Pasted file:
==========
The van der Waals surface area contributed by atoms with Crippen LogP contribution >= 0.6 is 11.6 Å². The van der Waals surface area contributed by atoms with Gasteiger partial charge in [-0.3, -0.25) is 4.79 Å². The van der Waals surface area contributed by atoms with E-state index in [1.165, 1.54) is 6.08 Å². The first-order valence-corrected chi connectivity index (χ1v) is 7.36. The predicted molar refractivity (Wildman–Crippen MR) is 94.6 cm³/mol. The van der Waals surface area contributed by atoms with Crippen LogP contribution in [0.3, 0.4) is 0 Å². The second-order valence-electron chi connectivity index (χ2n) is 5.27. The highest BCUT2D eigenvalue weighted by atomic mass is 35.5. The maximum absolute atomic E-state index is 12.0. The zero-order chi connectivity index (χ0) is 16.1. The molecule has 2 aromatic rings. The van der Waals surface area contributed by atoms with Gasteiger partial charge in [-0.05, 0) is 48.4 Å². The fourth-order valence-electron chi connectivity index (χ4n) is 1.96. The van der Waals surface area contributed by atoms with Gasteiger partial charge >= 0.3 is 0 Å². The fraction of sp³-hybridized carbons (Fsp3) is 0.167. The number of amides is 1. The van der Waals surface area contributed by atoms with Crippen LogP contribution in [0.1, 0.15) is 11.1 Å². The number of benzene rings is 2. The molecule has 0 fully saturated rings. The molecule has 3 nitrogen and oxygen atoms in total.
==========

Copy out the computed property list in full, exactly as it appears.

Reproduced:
The van der Waals surface area contributed by atoms with Crippen LogP contribution >= 0.6 is 11.6 Å². The van der Waals surface area contributed by atoms with Gasteiger partial charge in [-0.3, -0.25) is 4.79 Å². The van der Waals surface area contributed by atoms with E-state index in [1.165, 1.54) is 6.08 Å². The first-order valence-corrected chi connectivity index (χ1v) is 7.36. The predicted molar refractivity (Wildman–Crippen MR) is 94.6 cm³/mol. The van der Waals surface area contributed by atoms with Crippen LogP contribution in [0.3, 0.4) is 0 Å². The second-order valence-electron chi connectivity index (χ2n) is 5.27. The highest BCUT2D eigenvalue weighted by atomic mass is 35.5. The maximum absolute atomic E-state index is 12.0. The zero-order chi connectivity index (χ0) is 16.1. The molecule has 2 aromatic rings. The van der Waals surface area contributed by atoms with Gasteiger partial charge in [-0.05, 0) is 48.4 Å². The fourth-order valence-electron chi connectivity index (χ4n) is 1.96. The van der Waals surface area contributed by atoms with Gasteiger partial charge >= 0.3 is 0 Å². The fraction of sp³-hybridized carbons (Fsp3) is 0.167. The number of amides is 1. The van der Waals surface area contributed by atoms with Crippen LogP contribution in [0.1, 0.15) is 11.1 Å². The number of benzene rings is 2. The molecule has 0 fully saturated rings. The molecule has 3 nitrogen and oxygen atoms in total.